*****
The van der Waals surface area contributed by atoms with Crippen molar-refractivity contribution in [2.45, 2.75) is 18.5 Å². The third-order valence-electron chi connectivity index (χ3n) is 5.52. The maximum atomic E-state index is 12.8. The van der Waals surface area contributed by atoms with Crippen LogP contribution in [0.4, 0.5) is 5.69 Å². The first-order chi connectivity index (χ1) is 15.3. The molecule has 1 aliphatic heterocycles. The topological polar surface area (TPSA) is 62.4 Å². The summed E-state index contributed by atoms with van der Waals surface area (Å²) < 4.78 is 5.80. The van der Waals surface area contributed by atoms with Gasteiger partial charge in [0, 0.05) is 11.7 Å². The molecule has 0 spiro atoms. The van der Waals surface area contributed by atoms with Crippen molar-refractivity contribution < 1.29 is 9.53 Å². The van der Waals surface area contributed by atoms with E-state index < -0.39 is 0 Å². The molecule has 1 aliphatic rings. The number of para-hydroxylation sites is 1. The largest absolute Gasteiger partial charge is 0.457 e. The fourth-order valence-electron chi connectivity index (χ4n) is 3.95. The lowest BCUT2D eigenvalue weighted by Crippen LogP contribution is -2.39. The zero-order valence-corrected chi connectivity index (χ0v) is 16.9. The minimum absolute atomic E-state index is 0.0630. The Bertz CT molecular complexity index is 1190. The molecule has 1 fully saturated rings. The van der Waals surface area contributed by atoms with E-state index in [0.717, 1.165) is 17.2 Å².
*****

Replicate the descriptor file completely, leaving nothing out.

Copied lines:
The van der Waals surface area contributed by atoms with Crippen molar-refractivity contribution in [2.45, 2.75) is 18.5 Å². The third-order valence-electron chi connectivity index (χ3n) is 5.52. The maximum atomic E-state index is 12.8. The van der Waals surface area contributed by atoms with Crippen LogP contribution in [0.4, 0.5) is 5.69 Å². The first-order chi connectivity index (χ1) is 15.3. The molecule has 1 aliphatic heterocycles. The topological polar surface area (TPSA) is 62.4 Å². The summed E-state index contributed by atoms with van der Waals surface area (Å²) < 4.78 is 5.80. The van der Waals surface area contributed by atoms with Gasteiger partial charge in [0, 0.05) is 11.7 Å². The molecule has 0 spiro atoms. The van der Waals surface area contributed by atoms with Crippen molar-refractivity contribution < 1.29 is 9.53 Å². The van der Waals surface area contributed by atoms with E-state index < -0.39 is 0 Å². The molecule has 1 aliphatic rings. The number of para-hydroxylation sites is 1. The largest absolute Gasteiger partial charge is 0.457 e. The fourth-order valence-electron chi connectivity index (χ4n) is 3.95. The lowest BCUT2D eigenvalue weighted by Crippen LogP contribution is -2.39. The zero-order valence-corrected chi connectivity index (χ0v) is 16.9. The minimum absolute atomic E-state index is 0.0630. The Bertz CT molecular complexity index is 1190. The molecule has 1 fully saturated rings. The van der Waals surface area contributed by atoms with E-state index in [0.717, 1.165) is 17.2 Å².